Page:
• Preparation of list of information to be obtained from the client, which is necessary for carrying out DDR;
  • Periodically hold review meetings with the team to ascertain the status of the DDR and further actions to be taken.


As stated earlier, the auditors should take undertakings from the management of the Target Company to avoid risk. The undertaking should normally cover the following:

  1. Titles & ownership.
  2. Various Governments’ consents/licenses.
  3. Correctness and completeness of all information supplied.
  4. Product/service warranties, damages, and other claims.
  5. Contingent liabilities.
  6. Recoverability of all current assets.
  7. Registration of Intellectual properties.
  8. Employee benefit plans.
  9. Litigation/appeals, etc.
  10. Non-contravention of regulation, loan covenants, contracts terms, etc.

To comply with regulations stipulated by the Code of Ethics prescribed by Institute of Chartered Accountants (ICAI) of India that does not permit solicitation in any form or manner, by accessing this site you acknowledge that you are seeking information of your own accord and volition and that no form of solicitation has taken place by Shah and Doshi, Chartered Accountants or its members. This site ( should not be construed as an attempt to create a CA-client relationship of any manner. This site is meant to provide information to those who specifically request this information and does not purport to be exhaustive in relation to the information contained herein. Shah and Doshi, Chartered Accountants does not assume any responsibility for any acts or omissions arising from the use of information provided on this site and visitors to this site are advised to seek independent professional guidance before proceeding to act on any information provided herein.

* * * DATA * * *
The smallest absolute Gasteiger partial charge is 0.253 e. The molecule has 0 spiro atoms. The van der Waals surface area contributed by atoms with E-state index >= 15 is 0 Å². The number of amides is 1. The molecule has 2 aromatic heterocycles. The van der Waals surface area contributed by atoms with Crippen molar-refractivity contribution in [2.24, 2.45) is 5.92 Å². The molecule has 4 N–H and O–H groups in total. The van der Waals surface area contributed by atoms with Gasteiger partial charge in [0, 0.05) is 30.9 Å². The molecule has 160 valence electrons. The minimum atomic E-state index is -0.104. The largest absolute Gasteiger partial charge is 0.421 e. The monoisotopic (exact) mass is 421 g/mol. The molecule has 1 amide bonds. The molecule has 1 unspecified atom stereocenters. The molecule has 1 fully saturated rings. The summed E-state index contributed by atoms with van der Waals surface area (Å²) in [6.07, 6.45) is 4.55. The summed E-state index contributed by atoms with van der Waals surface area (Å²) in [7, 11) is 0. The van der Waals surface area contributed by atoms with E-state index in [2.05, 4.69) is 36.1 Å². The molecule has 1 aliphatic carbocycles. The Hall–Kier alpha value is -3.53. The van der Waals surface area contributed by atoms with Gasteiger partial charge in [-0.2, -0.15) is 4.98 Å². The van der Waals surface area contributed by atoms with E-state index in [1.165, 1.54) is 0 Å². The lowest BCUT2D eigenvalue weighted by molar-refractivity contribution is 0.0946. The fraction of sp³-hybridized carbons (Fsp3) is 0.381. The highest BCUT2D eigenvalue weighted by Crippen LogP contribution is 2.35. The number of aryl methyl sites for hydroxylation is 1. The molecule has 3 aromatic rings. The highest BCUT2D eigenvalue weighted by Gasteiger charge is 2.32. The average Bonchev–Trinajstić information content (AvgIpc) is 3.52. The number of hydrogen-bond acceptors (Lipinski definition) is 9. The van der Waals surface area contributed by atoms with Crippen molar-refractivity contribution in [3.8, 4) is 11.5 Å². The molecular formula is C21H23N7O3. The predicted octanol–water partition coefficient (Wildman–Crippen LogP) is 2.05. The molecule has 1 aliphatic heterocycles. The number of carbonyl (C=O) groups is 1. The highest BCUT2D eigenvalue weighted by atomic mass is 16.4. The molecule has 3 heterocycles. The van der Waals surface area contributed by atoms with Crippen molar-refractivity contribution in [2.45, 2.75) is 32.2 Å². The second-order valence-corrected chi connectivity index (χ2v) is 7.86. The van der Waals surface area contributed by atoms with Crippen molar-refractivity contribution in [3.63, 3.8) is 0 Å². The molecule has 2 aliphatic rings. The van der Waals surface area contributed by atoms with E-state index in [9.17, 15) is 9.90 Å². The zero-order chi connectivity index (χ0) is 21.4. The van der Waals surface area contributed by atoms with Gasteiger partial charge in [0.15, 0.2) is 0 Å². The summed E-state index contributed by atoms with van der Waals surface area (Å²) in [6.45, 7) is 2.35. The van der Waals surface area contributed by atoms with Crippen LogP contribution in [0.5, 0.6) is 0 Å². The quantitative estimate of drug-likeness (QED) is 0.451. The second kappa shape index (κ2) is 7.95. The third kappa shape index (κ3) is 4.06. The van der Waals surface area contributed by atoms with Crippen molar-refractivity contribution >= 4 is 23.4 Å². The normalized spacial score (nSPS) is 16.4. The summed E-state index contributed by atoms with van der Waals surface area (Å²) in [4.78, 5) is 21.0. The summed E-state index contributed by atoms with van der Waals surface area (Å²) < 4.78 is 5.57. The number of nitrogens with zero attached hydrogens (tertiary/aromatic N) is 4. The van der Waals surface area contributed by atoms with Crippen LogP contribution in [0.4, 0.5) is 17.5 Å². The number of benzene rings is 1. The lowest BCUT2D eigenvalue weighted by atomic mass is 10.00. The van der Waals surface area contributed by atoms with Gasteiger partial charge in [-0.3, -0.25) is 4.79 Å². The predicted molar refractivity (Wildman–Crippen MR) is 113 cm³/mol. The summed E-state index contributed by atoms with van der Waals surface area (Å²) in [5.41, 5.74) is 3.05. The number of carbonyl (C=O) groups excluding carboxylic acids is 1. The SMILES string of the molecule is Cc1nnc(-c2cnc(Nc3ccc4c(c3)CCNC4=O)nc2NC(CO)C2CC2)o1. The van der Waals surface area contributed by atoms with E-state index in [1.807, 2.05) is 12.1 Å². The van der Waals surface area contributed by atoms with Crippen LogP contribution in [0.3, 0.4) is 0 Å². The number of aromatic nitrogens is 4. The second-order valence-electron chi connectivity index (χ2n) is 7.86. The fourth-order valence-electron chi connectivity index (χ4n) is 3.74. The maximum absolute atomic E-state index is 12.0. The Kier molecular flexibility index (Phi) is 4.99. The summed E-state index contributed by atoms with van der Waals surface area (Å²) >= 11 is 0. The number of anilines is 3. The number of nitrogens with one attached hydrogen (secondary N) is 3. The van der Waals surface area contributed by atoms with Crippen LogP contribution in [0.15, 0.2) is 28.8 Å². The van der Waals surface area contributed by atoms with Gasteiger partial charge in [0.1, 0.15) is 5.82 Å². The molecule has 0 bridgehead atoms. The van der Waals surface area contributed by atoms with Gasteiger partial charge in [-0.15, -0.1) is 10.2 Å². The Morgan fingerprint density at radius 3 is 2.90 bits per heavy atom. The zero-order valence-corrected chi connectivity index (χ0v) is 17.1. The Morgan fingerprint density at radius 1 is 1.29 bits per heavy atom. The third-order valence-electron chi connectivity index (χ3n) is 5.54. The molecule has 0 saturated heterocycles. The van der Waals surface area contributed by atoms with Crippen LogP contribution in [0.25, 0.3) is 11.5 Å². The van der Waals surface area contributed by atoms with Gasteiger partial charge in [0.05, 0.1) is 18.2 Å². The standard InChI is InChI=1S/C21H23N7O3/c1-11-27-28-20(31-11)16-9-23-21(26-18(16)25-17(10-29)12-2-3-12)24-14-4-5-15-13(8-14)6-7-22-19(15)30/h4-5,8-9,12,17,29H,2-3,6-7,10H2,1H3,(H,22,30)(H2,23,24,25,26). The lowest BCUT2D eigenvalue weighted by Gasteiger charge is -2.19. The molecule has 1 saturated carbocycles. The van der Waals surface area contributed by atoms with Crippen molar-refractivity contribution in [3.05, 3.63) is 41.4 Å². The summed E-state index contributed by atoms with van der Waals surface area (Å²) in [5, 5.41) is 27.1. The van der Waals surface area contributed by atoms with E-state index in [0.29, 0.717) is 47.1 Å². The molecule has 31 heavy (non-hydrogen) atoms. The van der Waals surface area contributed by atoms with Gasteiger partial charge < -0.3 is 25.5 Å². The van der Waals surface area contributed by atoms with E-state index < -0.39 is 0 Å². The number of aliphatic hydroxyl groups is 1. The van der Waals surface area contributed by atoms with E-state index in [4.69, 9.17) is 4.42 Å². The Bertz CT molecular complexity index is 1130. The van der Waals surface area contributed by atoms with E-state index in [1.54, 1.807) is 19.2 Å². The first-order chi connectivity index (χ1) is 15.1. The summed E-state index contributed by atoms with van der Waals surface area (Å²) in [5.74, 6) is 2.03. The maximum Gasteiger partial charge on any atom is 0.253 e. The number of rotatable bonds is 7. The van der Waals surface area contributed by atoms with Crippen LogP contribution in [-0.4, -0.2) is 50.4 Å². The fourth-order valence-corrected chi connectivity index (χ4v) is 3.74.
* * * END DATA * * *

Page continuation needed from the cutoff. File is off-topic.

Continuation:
Subscribe For Latest Updates

Signup for our newsletter and get notified when we publish new articles!
Email address
Secure and Spam free...